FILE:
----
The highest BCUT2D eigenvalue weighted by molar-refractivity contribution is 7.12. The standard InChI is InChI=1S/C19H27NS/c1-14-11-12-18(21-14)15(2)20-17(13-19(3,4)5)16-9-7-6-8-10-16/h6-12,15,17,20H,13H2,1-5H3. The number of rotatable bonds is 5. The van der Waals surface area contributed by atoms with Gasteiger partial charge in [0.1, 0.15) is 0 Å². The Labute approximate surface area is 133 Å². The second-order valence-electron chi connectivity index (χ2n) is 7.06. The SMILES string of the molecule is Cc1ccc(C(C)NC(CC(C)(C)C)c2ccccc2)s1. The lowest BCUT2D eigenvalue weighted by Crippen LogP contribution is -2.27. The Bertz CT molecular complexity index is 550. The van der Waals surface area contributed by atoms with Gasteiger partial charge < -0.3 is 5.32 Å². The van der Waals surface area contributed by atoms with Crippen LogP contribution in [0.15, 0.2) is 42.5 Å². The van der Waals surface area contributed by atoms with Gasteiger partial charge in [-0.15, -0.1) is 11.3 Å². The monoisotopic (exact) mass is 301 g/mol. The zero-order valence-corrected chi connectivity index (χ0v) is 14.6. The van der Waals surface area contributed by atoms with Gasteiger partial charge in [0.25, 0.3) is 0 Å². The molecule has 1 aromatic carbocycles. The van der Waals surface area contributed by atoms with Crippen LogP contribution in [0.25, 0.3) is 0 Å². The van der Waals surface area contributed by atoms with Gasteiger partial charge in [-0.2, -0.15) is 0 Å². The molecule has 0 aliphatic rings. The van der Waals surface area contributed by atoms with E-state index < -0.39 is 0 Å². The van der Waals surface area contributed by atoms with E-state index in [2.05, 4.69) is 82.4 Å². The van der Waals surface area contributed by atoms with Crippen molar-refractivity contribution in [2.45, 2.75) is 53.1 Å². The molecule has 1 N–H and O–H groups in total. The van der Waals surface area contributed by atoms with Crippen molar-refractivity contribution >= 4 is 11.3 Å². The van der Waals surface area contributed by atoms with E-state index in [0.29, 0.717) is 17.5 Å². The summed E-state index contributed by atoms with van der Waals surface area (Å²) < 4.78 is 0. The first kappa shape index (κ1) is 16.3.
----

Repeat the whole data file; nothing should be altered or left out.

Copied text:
The highest BCUT2D eigenvalue weighted by molar-refractivity contribution is 7.12. The standard InChI is InChI=1S/C19H27NS/c1-14-11-12-18(21-14)15(2)20-17(13-19(3,4)5)16-9-7-6-8-10-16/h6-12,15,17,20H,13H2,1-5H3. The number of rotatable bonds is 5. The van der Waals surface area contributed by atoms with Gasteiger partial charge in [0.1, 0.15) is 0 Å². The Labute approximate surface area is 133 Å². The second-order valence-electron chi connectivity index (χ2n) is 7.06. The SMILES string of the molecule is Cc1ccc(C(C)NC(CC(C)(C)C)c2ccccc2)s1. The lowest BCUT2D eigenvalue weighted by Crippen LogP contribution is -2.27. The Bertz CT molecular complexity index is 550. The van der Waals surface area contributed by atoms with Gasteiger partial charge < -0.3 is 5.32 Å². The van der Waals surface area contributed by atoms with Crippen LogP contribution in [0.15, 0.2) is 42.5 Å². The van der Waals surface area contributed by atoms with Gasteiger partial charge in [-0.15, -0.1) is 11.3 Å². The monoisotopic (exact) mass is 301 g/mol. The zero-order valence-corrected chi connectivity index (χ0v) is 14.6. The van der Waals surface area contributed by atoms with Gasteiger partial charge in [0.25, 0.3) is 0 Å². The molecule has 1 aromatic carbocycles. The van der Waals surface area contributed by atoms with Crippen LogP contribution in [0.25, 0.3) is 0 Å². The van der Waals surface area contributed by atoms with Gasteiger partial charge in [-0.2, -0.15) is 0 Å². The molecule has 0 aliphatic rings. The van der Waals surface area contributed by atoms with E-state index < -0.39 is 0 Å². The van der Waals surface area contributed by atoms with E-state index in [2.05, 4.69) is 82.4 Å². The van der Waals surface area contributed by atoms with Crippen molar-refractivity contribution in [2.45, 2.75) is 53.1 Å². The molecule has 1 N–H and O–H groups in total. The van der Waals surface area contributed by atoms with Crippen molar-refractivity contribution >= 4 is 11.3 Å². The van der Waals surface area contributed by atoms with E-state index in [0.29, 0.717) is 17.5 Å². The summed E-state index contributed by atoms with van der Waals surface area (Å²) < 4.78 is 0. The first kappa shape index (κ1) is 16.3.